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Friday, February 15, 2013


The VA struggles with delays and errors greeting returning warriors.
The processing time for disability claims at the Department of Veterans Affairs worsened in a majority of its regional offices last year, and the VA has struggled with its much-anticipated plan to correct its problems, according to two recent audits and a review of department data.
The result for veterans is longer waits – often for disability decisions that are incorrect.

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Needless to say, our veterans deserve better.
The Government Accountability Office, which functions as Congress’ investigative arm, said the VA is proceeding without a clear, comprehensive plan. (...)
According to a McClatchy review of department data, the performance at regional offices deteriorated throughout 2012. The department’s long-term goals are that no disability claim is pending more than 125 days and that errors occur in just 2 percent of claims.
From fiscal 2011 to fiscal 2012, the VA's processing speed jumped from an average of 188 days complete a claim to 262 days, according to the VA. The error rate went down slightly, from 16 percent to 14 percent.

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Those are absolutely horrible rates compared to the private sector, just as healthcare claim fraud is rampant in Medicaid and Medicare but virtually nonexistent in the world of private insurance. Can you imagine what you would do if your insurance company took so long to process claims and made so many errors? You'd switch providers if at all possible!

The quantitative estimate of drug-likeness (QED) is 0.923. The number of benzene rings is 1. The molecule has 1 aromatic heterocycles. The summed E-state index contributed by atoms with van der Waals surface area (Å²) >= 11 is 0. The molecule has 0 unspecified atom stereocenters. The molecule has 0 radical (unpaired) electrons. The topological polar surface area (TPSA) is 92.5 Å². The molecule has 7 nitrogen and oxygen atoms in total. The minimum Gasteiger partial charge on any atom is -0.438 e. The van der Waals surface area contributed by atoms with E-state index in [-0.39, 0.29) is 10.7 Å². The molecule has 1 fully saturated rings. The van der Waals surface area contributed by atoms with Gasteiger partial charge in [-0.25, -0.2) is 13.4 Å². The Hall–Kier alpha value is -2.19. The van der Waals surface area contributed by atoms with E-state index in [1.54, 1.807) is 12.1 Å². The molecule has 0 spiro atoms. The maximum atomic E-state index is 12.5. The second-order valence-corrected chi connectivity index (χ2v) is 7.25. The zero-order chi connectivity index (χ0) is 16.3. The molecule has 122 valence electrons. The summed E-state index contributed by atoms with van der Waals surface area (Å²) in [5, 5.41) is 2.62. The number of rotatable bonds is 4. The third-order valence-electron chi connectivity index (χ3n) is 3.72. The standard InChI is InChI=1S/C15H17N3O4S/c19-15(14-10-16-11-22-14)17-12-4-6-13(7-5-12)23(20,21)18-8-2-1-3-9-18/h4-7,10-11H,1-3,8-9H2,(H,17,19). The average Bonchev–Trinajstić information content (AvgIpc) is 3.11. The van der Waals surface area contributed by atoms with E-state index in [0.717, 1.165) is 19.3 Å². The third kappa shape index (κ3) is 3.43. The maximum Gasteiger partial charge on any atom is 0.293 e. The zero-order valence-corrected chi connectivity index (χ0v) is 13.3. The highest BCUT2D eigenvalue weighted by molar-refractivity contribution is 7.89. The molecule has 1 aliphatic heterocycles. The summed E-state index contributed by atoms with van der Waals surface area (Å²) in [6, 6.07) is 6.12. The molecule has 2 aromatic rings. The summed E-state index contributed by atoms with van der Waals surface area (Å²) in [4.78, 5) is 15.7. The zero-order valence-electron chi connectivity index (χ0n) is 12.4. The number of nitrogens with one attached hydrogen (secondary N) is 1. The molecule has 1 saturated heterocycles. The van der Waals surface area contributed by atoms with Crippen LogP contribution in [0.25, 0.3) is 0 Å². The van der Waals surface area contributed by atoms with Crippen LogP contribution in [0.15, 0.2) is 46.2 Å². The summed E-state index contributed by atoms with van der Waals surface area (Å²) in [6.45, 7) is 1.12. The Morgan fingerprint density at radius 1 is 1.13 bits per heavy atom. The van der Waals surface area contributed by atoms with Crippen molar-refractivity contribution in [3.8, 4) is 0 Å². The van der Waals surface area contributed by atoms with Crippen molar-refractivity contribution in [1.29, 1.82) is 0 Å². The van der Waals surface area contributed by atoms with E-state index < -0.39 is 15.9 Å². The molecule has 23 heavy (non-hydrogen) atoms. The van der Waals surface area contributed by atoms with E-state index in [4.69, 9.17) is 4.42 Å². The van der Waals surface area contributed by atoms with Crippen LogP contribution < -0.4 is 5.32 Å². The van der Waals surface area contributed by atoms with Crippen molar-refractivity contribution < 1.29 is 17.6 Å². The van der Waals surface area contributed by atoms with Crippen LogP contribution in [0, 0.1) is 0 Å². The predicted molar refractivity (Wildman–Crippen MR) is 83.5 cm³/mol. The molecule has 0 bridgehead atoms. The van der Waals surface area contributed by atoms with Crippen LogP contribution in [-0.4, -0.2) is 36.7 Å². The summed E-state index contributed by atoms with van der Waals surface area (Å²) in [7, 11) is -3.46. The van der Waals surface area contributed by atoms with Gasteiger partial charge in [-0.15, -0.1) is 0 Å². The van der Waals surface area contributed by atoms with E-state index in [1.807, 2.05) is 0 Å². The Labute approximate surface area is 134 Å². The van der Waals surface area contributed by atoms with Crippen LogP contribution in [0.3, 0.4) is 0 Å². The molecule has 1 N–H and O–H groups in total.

Need I remind you that bureaucracies have now taken more formerly private health care and we await the same fate as Obamacare continues implementation? The benefit of privatized systems is that companies compete for your business. They have to be competitive by offering up-to-date services at a cost competitive with other businesses or you the customers will switch providers. Errors cost private companies money, business, and threaten a companies' existence if not resolved (Carnival Cruise Line is a great example for the time being).

In comparison, when the VA (or any other government entity) runs low on funds they just slow down their services because "customers" have no alternative. There is no where else for them to go, no where else to turn. This is why privitization of most government bureaucracies would be more efficient, cost-effective, and produce better results for consumers!

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